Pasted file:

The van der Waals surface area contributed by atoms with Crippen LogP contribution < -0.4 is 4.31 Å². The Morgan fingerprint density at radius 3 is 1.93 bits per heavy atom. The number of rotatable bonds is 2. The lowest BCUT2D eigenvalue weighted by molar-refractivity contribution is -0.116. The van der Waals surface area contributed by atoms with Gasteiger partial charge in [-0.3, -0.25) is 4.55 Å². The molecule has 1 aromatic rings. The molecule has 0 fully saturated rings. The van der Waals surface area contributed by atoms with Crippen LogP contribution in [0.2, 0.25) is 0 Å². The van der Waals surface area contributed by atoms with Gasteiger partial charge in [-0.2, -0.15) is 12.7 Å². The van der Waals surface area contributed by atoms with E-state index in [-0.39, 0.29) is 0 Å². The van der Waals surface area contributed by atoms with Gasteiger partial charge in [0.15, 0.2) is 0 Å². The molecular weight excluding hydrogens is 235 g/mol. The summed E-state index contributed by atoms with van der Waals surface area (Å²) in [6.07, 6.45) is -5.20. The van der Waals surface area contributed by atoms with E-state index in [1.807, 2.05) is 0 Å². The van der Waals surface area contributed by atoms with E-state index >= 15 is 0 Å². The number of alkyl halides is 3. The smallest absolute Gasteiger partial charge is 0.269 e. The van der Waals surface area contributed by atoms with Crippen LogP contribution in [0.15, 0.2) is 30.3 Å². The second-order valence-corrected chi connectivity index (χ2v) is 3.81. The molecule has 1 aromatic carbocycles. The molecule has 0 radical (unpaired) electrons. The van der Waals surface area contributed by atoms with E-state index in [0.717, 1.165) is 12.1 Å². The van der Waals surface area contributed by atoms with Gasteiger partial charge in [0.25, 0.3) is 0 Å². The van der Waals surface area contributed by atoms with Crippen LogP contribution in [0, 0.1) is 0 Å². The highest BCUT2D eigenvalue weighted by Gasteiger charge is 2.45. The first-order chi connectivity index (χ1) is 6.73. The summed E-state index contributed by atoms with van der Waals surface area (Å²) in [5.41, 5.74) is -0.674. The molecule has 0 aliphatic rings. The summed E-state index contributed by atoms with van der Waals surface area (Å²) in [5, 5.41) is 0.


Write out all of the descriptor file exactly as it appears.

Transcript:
The van der Waals surface area contributed by atoms with Crippen LogP contribution < -0.4 is 4.31 Å². The Morgan fingerprint density at radius 3 is 1.93 bits per heavy atom. The number of rotatable bonds is 2. The lowest BCUT2D eigenvalue weighted by molar-refractivity contribution is -0.116. The van der Waals surface area contributed by atoms with Gasteiger partial charge in [-0.3, -0.25) is 4.55 Å². The molecule has 1 aromatic rings. The molecule has 0 fully saturated rings. The van der Waals surface area contributed by atoms with Crippen LogP contribution in [0.2, 0.25) is 0 Å². The van der Waals surface area contributed by atoms with Gasteiger partial charge in [-0.2, -0.15) is 12.7 Å². The van der Waals surface area contributed by atoms with E-state index in [-0.39, 0.29) is 0 Å². The van der Waals surface area contributed by atoms with Gasteiger partial charge in [0.15, 0.2) is 0 Å². The molecular weight excluding hydrogens is 235 g/mol. The summed E-state index contributed by atoms with van der Waals surface area (Å²) in [6.07, 6.45) is -5.20. The van der Waals surface area contributed by atoms with E-state index in [1.807, 2.05) is 0 Å². The van der Waals surface area contributed by atoms with E-state index >= 15 is 0 Å². The number of alkyl halides is 3. The smallest absolute Gasteiger partial charge is 0.269 e. The van der Waals surface area contributed by atoms with Crippen LogP contribution in [0.15, 0.2) is 30.3 Å². The second-order valence-corrected chi connectivity index (χ2v) is 3.81. The molecule has 1 aromatic carbocycles. The molecule has 0 radical (unpaired) electrons. The van der Waals surface area contributed by atoms with E-state index in [0.717, 1.165) is 12.1 Å². The van der Waals surface area contributed by atoms with Gasteiger partial charge in [0.25, 0.3) is 0 Å². The van der Waals surface area contributed by atoms with Crippen LogP contribution in [0, 0.1) is 0 Å². The highest BCUT2D eigenvalue weighted by Gasteiger charge is 2.45. The first-order chi connectivity index (χ1) is 6.73. The summed E-state index contributed by atoms with van der Waals surface area (Å²) in [5.41, 5.74) is -0.674. The molecule has 0 aliphatic rings. The summed E-state index contributed by atoms with van der Waals surface area (Å²) in [5, 5.41) is 0.